Functional Programming and Ruby - EuRuKo

Functional Programming and Ruby - EuRuKo

Slides from Athens, June 2013

Eb5382b137146b381dd13740d165d1f2?s=128

Pat Shaughnessy

June 28, 2013
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  1. foo :: Ord a => [a] -> [a] foo []

    = [] foo (p:xs) = (foo lesser) ++ [p] ++ (foo greater) where lesser = filter (< p) xs greater = filter (>= p) xs
  2. None
  3. Ruby is a language designed in the following steps: *

    take a simple lisp language * add blocks, inspired by higher order functions * add methods found in Smalltalk * add functionality found in Perl So, Ruby was a Lisp originally, in theory. Let's call it MatzLisp from now on. ;-) ! ! ! ! ! ! ! matz.
  4. None
  5. None
  6. None
  7. None
  8. Haskell... is a polymorphically statically typed, lazy, purely functional language,

    quite different from most other programming languages. The language is named for Haskell Brooks Curry, ...
  9. - what is “functional programming?” - higher order functions -

    lazy evaluation - memoization
  10. None
  11. higher order functions

  12. [1..10] =>[1, 2, 3, 4, 5, 6, 7, 8, 9,

    10] (1..10).to_a
  13. [ x*x | x <- [1..10]] (1..10).collect { |x| x*x

    } =>[1, 4, 9, 16, 25, 36, 49, 64, 81, 100] (1..10).map { |x| x*x }
  14. None
  15. map (\x -> x*x) [1..10] (1..10).map &lambda { |x| x*x

    } =>[1, 4, 9, 16, 25, 36, 49, 64, 81, 100] (1..10).map &(->(x) { x*x })
  16. lazy evaluation

  17. [1..] =>[1,2,3,4,5,6,7,8,9,10,11,12,13,14,15,16,17,18,19,20,21,22,23,24,25,26,27,28, 29,30,31,32,33,34,35,36,37,38,39,40,41,42,43,44,45,46,47,48,49,50,51,52,53,54, 55,56,57,58,59,60,61,62,63,64,65,66,67,68,69,70,71,72,73,74,75,76,77,78,79,80, 81,82,83,84,85,86,87,88,89,90,91,92,93,94,95,96,97,98,99,100,101,102,103,104,1 05,106,107,108,109,110,111,112,113,114,115,116,117,118,119,120,121,122,123, etc...

  18. take 10 [1..] =>[1,2,3,4,5,6,7,8,9,10]

  19. take 10 [ x+1 | x <- [ x*x |

    x <- [1..]]] =>[2,5,10,17,26,37,50,65,82,101]
  20. (1..Float::INFINITY) .lazy .collect { |x| x*x } .collect { |x|

    x+1 } .take(10).force =>[2,5,10,17,26,37,50,65,82,101]
  21. =>[2,5,10,17,26,37,50,65,82,101] (1..Float::INFINITY) .lazy .collect { |x| x*x } .collect {

    |x| x+1 } .first(10)
  22. (1..10).collect { |x| x*x } each Range Enumerable #collect Enumerable#collect

  23. enum = Enumerator.new do |y| y.yield 1 y.yield 2 end

    p enum.collect { |x| x*x } => [1, 4] Enumerator
  24. enum = Enumerator.new do |y| y.yield 1 y.yield 2 end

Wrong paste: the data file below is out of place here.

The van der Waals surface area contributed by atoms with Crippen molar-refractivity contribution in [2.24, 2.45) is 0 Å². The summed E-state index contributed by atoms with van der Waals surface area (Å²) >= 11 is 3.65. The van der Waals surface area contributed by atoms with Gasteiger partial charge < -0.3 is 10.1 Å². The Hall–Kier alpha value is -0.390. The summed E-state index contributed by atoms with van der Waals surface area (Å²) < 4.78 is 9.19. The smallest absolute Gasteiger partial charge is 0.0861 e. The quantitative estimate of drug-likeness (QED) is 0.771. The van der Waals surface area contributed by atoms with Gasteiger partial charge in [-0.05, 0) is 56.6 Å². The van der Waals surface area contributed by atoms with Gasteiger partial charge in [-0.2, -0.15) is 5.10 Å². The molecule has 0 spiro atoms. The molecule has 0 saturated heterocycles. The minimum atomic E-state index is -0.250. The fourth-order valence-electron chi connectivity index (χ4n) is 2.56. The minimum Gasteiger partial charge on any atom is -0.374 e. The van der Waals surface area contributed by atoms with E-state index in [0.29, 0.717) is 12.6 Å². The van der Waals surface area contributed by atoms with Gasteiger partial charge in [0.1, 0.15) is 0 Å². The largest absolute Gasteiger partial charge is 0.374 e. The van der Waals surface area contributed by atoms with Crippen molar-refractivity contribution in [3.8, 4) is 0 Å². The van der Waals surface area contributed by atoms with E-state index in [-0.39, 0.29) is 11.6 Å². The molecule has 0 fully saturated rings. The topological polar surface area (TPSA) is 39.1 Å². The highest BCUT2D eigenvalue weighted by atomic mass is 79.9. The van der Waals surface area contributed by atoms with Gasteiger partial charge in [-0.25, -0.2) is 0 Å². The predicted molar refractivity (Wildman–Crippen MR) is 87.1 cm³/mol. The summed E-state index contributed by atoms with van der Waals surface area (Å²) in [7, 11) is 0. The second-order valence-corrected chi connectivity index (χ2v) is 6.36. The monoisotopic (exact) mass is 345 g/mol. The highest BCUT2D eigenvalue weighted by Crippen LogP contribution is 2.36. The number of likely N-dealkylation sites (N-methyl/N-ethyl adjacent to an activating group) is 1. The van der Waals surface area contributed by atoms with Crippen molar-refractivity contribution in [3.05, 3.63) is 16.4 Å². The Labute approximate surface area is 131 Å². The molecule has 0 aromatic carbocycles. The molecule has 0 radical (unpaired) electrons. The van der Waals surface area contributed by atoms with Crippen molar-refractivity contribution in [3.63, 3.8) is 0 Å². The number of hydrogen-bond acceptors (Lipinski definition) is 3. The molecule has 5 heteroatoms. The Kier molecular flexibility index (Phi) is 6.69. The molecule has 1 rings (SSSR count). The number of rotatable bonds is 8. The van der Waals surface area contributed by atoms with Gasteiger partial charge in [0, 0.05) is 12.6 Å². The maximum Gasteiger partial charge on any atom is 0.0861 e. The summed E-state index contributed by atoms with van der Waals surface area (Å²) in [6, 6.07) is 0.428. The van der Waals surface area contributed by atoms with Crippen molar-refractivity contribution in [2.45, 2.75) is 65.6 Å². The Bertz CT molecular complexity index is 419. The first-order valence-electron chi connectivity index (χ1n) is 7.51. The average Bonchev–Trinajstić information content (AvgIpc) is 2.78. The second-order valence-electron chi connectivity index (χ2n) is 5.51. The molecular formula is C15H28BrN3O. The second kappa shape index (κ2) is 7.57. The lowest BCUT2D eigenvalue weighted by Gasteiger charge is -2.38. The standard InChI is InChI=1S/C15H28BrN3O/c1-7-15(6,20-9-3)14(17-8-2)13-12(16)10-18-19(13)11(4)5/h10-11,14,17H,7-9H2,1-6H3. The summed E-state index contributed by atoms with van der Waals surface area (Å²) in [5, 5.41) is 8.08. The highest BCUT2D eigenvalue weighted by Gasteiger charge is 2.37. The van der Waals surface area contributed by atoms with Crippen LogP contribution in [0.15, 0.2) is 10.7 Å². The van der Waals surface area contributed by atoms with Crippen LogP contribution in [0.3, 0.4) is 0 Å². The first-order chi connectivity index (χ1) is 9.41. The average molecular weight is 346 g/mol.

enum.collect do |x| x*x end
  25. Enumerator Yielder yields Generator do |y| y.yield 1 y.yield 2

    end
  26. Enumerator::Lazy calls each yields Enumerator::Lazy calls each yields my block

    my block yields yields
  27. =>[2,5,10,17,26,37,50,65,82,101] (1..Float::INFINITY) .lazy .collect { |x| x*x } .collect {

    |x| x+1 } .first(10)
  28. Step 1: Call "each" Lazy Lazy x*x x+1 yield yield

    Infinite range first(10) Step 2: yield to the blocks, one at a time
  29. memoization

  30. slow_fib 0 = 0 slow_fib 1 = 1 slow_fib n

    = slow_fib (n-2) + slow_fib (n-1) map slow_fib [1..10] => [1,1,2,3,5,8,13,21,34,55] http://www.haskell.org/haskellwiki/Memoization
  31. None
  32. memoized_fib = (map fib [0 ..] !!) where fib 0

    = 0 fib 1 = 1 fib n = memoized_fib (n-2) + memoized_fib (n-1) Typical Haskell magic! http://www.haskell.org/haskellwiki/Memoization
  33. (map fib [0 ..] !!) Infinite, lazy list of return

    values A curried function to return the requested fib
  34. [0 ..] (0..Float::INFINITY)

  35. map fib [0 ..] (0..Float::INFINITY) .lazy.map {|x| fib(x) }

  36. (map fib [0 ..] !!) cache = (0..Float::INFINITY) .lazy.map {|x|

    fib(x) } nth_element_from_list = lambda { |ary, n| ary[n]} nth_fib = nth_element_from_list.curry[cache]
  37. map memoized_fib [1..10] => [1,1,2,3,5,8,13,21,34,55] `block in <main>': undefined method

    `[]' for #<Enumerator::Lazy: #<Enumerator::Lazy: 0..Infinity>:map> (NoMethodError)
  38. each Range Enumerable #collect (0..Float::INFINITY) .lazy.map {|x| fib(x) } nth_element_from_list

    = lambda { |ary, n| ary[n]}
  39. @cache = {} @cache[1] = 1 @cache[2] = 1 def

    memoized_fib(n) @cache[n] ||= memoized_fib(n-1) + memoized_fib(n-2) end
  40. learn by studying other languages... and acquire a different perspective

    on Ruby
  41. Ruby has many functional features, but is not a functional

    language